Last week, I was asked to hold a workshop for middle school children and their parents.  The agenda included a listening exercise, an improvisation game, and a quick bullet-point presentation on how intuitive storytelling helps us find the present moment.  I was excited about it.  I see the middle school years as those fraught with self doubt, self deception and self criticism ; middle-schoolers can only benefit from a practice that helps them center and find their authentic voice.  I was prepared.

Then moments before the workshop was to begin, I learned that it had been advertised as a ‘family event’ and that small children would almost certainly be present.  In fact, there might be lots of small children.  If not all small children.

Small children are very different than middle school children.  Very different.  I looked at my agenda and immediately tried to calibrate the plan to accommodate small children.  In the few minutes I had available I tried to edit, rearrange, translate and tweak each step of the way and then reached the moment in my notes that said, “Let it go.”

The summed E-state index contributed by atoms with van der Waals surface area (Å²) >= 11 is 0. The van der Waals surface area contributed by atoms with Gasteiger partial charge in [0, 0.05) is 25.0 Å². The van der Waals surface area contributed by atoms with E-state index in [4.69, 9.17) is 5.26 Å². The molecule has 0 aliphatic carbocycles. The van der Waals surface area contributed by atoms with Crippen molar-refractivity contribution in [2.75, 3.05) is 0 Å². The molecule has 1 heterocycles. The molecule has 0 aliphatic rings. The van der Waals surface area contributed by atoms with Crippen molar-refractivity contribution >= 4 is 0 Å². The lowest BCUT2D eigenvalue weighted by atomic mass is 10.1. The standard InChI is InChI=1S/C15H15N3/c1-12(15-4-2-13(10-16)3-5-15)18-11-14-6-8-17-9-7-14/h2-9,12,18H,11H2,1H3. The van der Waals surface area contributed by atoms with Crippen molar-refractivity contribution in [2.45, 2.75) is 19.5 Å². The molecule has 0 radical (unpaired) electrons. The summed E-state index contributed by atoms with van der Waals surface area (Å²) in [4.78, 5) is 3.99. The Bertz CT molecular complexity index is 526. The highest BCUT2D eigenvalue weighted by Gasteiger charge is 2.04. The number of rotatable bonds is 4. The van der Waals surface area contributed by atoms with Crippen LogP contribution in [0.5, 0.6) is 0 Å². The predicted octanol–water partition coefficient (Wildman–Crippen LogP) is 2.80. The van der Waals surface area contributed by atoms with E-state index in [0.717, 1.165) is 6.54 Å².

Oh, I said to myself, so that is what this is about.   I dropped the agenda and in my remaining few minutes started over.  Using the four pillars of intuitive storytelling (Attention, Affection, Approach and Allowance), I paid Attention to the room and my attention fell on a stack of notecards and pencils – they were going to be a part of a writing exercise I had planned.  I immediately recalled an exercise I had planned for a high school class which involved picking names of objects and actions from a hat.  I had tried it out on my boys (ages 5 and 8 at the time) and realized that a version of this game was perfect for this young age.  I then tapped into my Affection for the experience and felt warm and excited about doing this exercise with the small children.  Then I got to work: I Approached the preparation and started drawing pictures of objects and actions on small pieces of paper.  In a few minutes time, I was ready.  The workshop began and I Allowed it to go however it would go.